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The Amazing Skidboot: The ‘World’s Smartest Dog’ [VIDEO]

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The Amazing Skidboot: The 'World's Smartest Dog

David Hartwig, a farrier from Quinlan, Texas was busy trimming horses for a client on Christmas Eve in 1992. As he worked, he noticed a litter of puppies in the barn. Hartwig and his stepson chose one of the puppies as a last minute Christmas gift for Hartwig’s wife Barbara. They named him Skidboot. When Hartwig began training the dog, he quickly realized Skidboot was more than just man’s best friend; he was the world’s smartest dog.

Barbara treated her new dog like her only child and spoiled Skidboot, creating an entitled family pet. After several incidents of Skidboot misbehaving, Hartwig threatened to get rid of the dog. Instead, he started training Skidboot and teaching him manners. The dog soon became extremely obedient and learned several tricks. If Skidboot didn’t understand a command, Hartwig would show him by acting it out with the dog.

“He changed into this remarkable animal that would just pick up anything and learn any trick,” Hartwig said. “Then he became my life.”

As Skidboot perfected his tricks, Hartwig would show guests who came over. He didn’t realize it at the time, but this is how Skidboot grew to love performing. Many people asked what type of dog he was, but Hartwig wasn’t sure. However, he knew the dog was special and brought people happiness.

“His mother was a Blue Heeler. We don’t know his daddy so we say part Blue Heeler and part gift from God,” Hartwig said. “Then I got to thinking about the word ‘heeler.’ Not only does he heel cattle, but he heals you on the inside and makes you feel better.”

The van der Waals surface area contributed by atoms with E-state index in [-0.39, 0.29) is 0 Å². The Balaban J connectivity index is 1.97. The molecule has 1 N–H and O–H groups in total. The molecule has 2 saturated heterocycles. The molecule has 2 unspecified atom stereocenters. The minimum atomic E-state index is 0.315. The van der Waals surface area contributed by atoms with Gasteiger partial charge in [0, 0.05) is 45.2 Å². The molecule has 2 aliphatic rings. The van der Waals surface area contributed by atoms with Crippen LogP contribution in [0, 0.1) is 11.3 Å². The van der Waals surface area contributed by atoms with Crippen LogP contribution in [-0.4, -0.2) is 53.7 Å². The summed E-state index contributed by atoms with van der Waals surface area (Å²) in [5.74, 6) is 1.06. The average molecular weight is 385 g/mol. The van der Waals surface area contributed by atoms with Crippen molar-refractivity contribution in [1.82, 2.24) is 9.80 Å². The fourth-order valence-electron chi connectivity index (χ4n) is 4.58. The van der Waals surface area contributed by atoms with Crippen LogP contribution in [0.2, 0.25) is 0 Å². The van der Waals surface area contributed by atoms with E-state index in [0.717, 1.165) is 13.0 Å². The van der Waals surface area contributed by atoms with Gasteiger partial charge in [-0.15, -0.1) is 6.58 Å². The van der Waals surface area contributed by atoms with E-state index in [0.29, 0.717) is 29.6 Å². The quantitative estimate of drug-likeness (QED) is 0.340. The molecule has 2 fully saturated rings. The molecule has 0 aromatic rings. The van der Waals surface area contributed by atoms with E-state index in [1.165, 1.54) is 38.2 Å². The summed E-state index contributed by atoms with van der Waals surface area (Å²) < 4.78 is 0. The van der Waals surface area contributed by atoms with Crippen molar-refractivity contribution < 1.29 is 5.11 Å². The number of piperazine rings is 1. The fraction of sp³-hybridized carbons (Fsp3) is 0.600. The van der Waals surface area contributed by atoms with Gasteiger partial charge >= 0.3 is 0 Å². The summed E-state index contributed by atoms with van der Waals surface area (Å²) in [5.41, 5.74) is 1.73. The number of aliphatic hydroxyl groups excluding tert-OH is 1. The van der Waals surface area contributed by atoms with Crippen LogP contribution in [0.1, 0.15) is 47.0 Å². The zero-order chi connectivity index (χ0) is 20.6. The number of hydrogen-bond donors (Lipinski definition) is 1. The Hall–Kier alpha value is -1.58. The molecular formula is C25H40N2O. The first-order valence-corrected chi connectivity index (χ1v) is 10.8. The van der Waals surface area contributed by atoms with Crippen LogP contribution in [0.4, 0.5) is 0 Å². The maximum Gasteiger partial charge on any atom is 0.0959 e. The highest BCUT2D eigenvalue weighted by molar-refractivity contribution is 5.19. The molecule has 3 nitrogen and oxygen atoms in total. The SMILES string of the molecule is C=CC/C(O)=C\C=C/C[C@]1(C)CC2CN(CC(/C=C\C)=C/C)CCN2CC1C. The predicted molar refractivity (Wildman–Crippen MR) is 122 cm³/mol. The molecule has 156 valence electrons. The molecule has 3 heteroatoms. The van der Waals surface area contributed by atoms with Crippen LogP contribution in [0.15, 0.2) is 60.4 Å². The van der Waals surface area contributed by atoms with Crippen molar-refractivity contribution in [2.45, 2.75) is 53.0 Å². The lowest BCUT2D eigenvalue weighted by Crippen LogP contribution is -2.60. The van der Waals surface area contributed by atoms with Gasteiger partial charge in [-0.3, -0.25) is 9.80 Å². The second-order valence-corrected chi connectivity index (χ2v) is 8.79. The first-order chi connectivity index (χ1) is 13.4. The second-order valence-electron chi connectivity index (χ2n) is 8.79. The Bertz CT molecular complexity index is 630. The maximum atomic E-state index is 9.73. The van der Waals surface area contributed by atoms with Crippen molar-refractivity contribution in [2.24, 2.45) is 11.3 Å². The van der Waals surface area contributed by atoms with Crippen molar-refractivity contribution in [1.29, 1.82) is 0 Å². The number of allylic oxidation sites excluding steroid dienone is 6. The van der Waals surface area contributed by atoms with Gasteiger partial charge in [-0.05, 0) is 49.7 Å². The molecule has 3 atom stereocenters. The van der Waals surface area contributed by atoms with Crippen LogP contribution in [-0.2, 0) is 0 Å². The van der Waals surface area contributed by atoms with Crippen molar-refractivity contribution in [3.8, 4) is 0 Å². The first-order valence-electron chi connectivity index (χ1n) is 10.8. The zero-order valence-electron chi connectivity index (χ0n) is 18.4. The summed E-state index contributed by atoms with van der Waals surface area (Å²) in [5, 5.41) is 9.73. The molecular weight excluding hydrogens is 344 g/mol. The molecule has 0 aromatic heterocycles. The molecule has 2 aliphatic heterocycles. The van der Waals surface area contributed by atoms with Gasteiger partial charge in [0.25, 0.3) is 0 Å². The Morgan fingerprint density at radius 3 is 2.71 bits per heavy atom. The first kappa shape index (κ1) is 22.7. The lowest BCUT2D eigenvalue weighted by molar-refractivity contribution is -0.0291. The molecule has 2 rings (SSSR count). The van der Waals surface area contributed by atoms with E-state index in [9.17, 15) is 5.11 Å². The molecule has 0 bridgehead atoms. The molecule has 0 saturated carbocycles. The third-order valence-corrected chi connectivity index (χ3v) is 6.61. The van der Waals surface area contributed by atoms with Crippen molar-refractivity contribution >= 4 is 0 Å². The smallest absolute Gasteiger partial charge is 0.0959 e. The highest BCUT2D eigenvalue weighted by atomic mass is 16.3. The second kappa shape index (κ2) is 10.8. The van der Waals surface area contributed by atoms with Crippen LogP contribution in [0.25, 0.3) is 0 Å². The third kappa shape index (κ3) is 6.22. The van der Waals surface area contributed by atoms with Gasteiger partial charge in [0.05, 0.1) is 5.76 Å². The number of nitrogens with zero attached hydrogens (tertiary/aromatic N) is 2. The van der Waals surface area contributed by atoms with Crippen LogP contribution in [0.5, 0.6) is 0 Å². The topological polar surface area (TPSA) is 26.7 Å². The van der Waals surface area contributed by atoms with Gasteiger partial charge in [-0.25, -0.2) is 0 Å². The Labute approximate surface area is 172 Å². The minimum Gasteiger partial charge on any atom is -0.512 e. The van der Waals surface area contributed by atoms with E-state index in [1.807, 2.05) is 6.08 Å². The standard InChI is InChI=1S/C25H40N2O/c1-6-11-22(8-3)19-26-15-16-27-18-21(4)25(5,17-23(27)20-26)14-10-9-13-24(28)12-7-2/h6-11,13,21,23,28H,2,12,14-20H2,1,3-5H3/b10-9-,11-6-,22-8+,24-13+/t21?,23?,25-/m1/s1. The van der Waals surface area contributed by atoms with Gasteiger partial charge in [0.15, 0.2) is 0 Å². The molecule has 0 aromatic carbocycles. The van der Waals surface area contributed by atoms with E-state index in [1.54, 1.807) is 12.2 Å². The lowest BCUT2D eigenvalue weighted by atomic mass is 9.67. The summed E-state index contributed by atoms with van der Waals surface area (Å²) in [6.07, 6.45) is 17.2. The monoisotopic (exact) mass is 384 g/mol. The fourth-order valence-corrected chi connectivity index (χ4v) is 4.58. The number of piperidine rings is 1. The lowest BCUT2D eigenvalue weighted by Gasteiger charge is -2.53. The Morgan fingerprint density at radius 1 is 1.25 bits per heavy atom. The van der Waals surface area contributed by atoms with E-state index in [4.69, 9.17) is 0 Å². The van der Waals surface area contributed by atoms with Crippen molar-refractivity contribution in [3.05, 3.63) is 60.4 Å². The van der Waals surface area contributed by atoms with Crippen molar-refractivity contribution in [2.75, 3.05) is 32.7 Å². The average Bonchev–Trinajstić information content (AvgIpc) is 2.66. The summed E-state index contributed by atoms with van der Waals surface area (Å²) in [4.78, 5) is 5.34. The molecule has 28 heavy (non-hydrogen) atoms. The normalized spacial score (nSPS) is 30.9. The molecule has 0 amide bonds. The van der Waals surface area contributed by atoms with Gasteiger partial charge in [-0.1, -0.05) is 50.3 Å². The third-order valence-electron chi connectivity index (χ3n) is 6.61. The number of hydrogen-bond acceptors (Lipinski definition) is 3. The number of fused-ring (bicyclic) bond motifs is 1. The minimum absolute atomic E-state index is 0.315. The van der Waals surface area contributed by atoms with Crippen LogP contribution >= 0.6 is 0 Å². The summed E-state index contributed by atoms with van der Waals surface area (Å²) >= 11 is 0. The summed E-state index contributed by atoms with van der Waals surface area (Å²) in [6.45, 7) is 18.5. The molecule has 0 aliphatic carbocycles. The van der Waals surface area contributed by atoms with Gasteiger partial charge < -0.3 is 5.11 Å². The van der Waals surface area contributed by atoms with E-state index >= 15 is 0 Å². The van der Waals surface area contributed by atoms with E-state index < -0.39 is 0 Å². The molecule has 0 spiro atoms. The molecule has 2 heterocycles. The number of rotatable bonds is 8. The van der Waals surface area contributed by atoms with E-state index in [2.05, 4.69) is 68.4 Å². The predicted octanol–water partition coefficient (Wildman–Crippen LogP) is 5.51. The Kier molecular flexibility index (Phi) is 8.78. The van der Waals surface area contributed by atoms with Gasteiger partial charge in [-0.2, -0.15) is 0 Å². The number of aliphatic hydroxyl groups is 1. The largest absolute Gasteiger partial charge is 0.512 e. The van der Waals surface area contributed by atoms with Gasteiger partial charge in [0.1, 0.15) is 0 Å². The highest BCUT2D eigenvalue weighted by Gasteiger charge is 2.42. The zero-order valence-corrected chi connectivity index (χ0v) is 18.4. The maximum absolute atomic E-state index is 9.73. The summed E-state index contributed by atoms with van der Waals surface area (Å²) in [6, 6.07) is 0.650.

After roughly a year, word spread about Skidboot, and he began performing at rodeos. Hartwig and Skidboot were also asked to perform at the Texas State Fair, where they became regulars. Soon, Skidboot was attracting the attention of media outlets and performing for audiences around the country.

Skidboot stole America’s heart and became known as the All-American dog. He could throw away trash in the trash can and kneel down to say his prayers. He smiled and performed multiple other tricks on television shows such as Good Morning Texas, Inside Edition, The David Letterman Show, The Jay Leno Show and The Oprah Winfrey Show.

When Skidboot was kicked in the head by a horse, he received cards, letters and prayers from fans around the country. Skidboot was near death for a week. Three months later, he made a miraculous recovery and was performing once again.

Near the end of Skidboot’s life, he was diagnosed with macular degeneration. Skidboot stayed active and continued to perform as long as he could. On March 25, 2007, Skidboot passed away at the age of 14. His legacy is remembered by Hartwig and fans around the country.

“I treated Skidboot just like I would any other person,” Hartwig said. “I would get letters and cards from people thanking me for teaching them about love, patience, understanding, forgiveness, and showing them about relationships. It took on a life of its own, and I realized there was something else going on besides a dog doing tricks. I got to meet Oprah, I was in limousines in Beverly Hills, California – with my dog. I’m the luckiest cowboy ever.”

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